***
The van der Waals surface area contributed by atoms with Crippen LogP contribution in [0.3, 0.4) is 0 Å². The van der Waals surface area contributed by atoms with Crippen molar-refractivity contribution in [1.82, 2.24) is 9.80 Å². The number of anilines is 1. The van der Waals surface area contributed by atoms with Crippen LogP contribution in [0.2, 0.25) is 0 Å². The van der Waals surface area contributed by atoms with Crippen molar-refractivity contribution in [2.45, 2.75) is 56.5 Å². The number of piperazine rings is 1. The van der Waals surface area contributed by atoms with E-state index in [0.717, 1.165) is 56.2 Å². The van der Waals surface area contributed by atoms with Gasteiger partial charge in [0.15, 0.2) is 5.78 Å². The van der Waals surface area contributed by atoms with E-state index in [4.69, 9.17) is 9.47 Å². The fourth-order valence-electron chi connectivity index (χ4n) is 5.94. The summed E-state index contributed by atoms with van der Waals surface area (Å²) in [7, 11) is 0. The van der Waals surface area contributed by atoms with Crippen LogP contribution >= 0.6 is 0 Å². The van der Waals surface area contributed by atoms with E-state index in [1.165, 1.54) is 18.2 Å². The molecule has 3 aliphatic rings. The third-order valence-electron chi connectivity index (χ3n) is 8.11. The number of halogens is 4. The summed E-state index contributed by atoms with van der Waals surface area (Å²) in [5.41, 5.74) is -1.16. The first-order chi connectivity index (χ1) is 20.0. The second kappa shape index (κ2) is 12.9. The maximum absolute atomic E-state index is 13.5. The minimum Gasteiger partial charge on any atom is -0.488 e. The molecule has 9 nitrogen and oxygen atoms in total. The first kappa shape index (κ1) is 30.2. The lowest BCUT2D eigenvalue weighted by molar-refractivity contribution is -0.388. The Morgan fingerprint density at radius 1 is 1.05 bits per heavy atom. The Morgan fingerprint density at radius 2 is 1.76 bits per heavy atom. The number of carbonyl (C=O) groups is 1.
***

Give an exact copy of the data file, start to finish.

The van der Waals surface area contributed by atoms with Crippen LogP contribution in [0.3, 0.4) is 0 Å². The van der Waals surface area contributed by atoms with Crippen molar-refractivity contribution in [1.82, 2.24) is 9.80 Å². The number of anilines is 1. The van der Waals surface area contributed by atoms with Crippen LogP contribution in [0.2, 0.25) is 0 Å². The van der Waals surface area contributed by atoms with Crippen molar-refractivity contribution in [2.45, 2.75) is 56.5 Å². The number of piperazine rings is 1. The van der Waals surface area contributed by atoms with E-state index in [0.717, 1.165) is 56.2 Å². The van der Waals surface area contributed by atoms with Gasteiger partial charge in [0.15, 0.2) is 5.78 Å². The van der Waals surface area contributed by atoms with E-state index in [4.69, 9.17) is 9.47 Å². The fourth-order valence-electron chi connectivity index (χ4n) is 5.94. The summed E-state index contributed by atoms with van der Waals surface area (Å²) in [7, 11) is 0. The van der Waals surface area contributed by atoms with Crippen LogP contribution >= 0.6 is 0 Å². The van der Waals surface area contributed by atoms with E-state index in [1.165, 1.54) is 18.2 Å². The molecule has 3 aliphatic rings. The third-order valence-electron chi connectivity index (χ3n) is 8.11. The number of halogens is 4. The summed E-state index contributed by atoms with van der Waals surface area (Å²) in [5.41, 5.74) is -1.16. The first-order chi connectivity index (χ1) is 20.0. The second kappa shape index (κ2) is 12.9. The maximum absolute atomic E-state index is 13.5. The minimum Gasteiger partial charge on any atom is -0.488 e. The molecule has 9 nitrogen and oxygen atoms in total. The first kappa shape index (κ1) is 30.2. The lowest BCUT2D eigenvalue weighted by molar-refractivity contribution is -0.388. The Morgan fingerprint density at radius 1 is 1.05 bits per heavy atom. The Morgan fingerprint density at radius 2 is 1.76 bits per heavy atom. The number of carbonyl (C=O) groups is 1.